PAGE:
More time to plan and prepare for Brexit – Catherine Moroney, Head of Business Banking, AIB

By Business & Finance
26 April 2019

Catherine Moroney, Head of Business Banking, AIB, answers hard questions about Brexit.


Are AIB concerned about the impact of Brexit?

We are very concerned about the level of planning that businesses have undertaken to date. AIB’s Brexit Sentiment Index suggests that over 50% of businesses have yet to start planning for Brexit. While it is challenging to plan for such an uncertain outcome, we would encourage businesses to consider the worst case impact on their business and identify any vulnerabilities in their business.

Which businesses and business sectors should be concerned about Brexit? All businesses irrespective of sector, scale and geographic location should be concerned about the impact of Brexit?

We talk about direct and indirect impacts. Businesses that trade directly with the UK have a clear direct exposure to Brexit. Many of these businesses have been accustomed to managing the currency risk associated with this trade over the years. However, Brexit now poses significantly more challenges.
Almost all businesses are impacted indirectly by Brexit. Ireland has a significant supply chain reliance on the UK, almost all Irish businesses buy goods and services from Irish suppliers that originate in the UK or via the UK, so Brexit touches all businesses and ultimately all Irish consumers.
In addition, a Hard Brexit would have a negative impact on the Irish economy overall. Businesses that rely on a strong domestic economy and strong consumer spending would be impacted by any impact on the economy.

What are the key risks that businesses should consider?

Essentially, Brexit and a hard Brexit in particular will add cost to Irish business. It’s important for businesses to understand what impact additional costs may have on their cash flow and their working capital requirements. This will enable you to plan and make key decisions. Some important areas to consider:

Supply Chain:

Review your supply chain, whether you are directly or indirectly impacted. Discuss your concerns with suppliers, particularly if you have key suppliers within the UK that are strategically important to your business. Understand what their Brexit plans are and how they might minimise the risk to your business. You may need to identify alternative suppliers outside of the UK or consider how your business could manage increased costs – what can be passed on and what you may need to absorb.

Currency Risk:

Exchange rate volatility is a key risk for businesses trading directly with the UK. We encourage all businesses with a sterling exposure to discuss with their bank the appropriate solutions to mitigate this risk. This will help protect your revenue and provide greater cost certainty.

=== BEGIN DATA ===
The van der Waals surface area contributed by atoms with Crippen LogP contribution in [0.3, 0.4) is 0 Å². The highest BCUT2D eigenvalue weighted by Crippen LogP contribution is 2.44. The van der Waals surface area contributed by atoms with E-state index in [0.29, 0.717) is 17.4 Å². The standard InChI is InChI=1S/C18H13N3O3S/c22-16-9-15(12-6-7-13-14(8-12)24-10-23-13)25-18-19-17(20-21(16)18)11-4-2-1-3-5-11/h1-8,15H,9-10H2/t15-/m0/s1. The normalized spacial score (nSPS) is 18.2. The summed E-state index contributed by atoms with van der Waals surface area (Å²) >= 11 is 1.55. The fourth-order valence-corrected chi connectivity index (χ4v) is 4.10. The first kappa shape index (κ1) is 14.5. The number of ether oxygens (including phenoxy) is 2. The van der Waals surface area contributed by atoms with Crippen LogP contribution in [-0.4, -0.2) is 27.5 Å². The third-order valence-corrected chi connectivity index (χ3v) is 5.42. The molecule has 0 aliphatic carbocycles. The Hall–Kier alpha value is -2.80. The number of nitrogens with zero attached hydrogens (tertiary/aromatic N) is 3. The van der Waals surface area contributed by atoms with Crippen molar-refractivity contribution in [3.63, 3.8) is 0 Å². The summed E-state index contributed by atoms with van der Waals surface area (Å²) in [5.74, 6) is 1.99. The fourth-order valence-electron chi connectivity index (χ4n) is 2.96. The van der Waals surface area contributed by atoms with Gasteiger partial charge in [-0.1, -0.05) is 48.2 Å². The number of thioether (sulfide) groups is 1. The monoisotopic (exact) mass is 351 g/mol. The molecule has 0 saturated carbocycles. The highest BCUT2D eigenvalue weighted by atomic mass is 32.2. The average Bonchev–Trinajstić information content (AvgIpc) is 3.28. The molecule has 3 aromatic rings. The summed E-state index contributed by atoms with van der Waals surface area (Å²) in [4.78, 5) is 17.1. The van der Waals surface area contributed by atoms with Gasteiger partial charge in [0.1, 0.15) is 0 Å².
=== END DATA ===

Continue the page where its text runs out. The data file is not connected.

Customs and tax:

In a hard Brexit scenario, the UK will become a 3rd country from a trade perspective. Businesses importing into Ireland from a non EU country are liable for Import VAT and Customs Duties where applicable which must be settled at the point of entry. There is also considerable time and cost associated with customs administration. Some businesses may require the support of a customs agent. Businesses exporting to the UK will also experience similar procedures, costs and challenges. We encourage customers to talk to Revenue about what steps they need to take to manage customs requirements and liabilities. Early engagement is key to ensure that in a hard Brexit scenario businesses can continue to move goods in and out of Ireland.

What can businesses do now?

I encourage businesses to review how Brexit may impact their working capital. To do that consider the following;
Understand your exposure to Brexit by taking our online Brexit Ready Check, a quick, useful and free tool, which we have developed to help support SMEs;
Talk to your bank about your working capital requirements. While you may not yet require additional finance, it is good to start the conversation. We have a team of 21 local Brexit Advisors who are in place to support you;
Get advice; there are a range of supports available from your Local Enterprise Office, Enterprise Ireland, Bord Bia and Intertrade Ireland that you should consider. n

Go to for AIB’s range of Brexit supports for SMEs.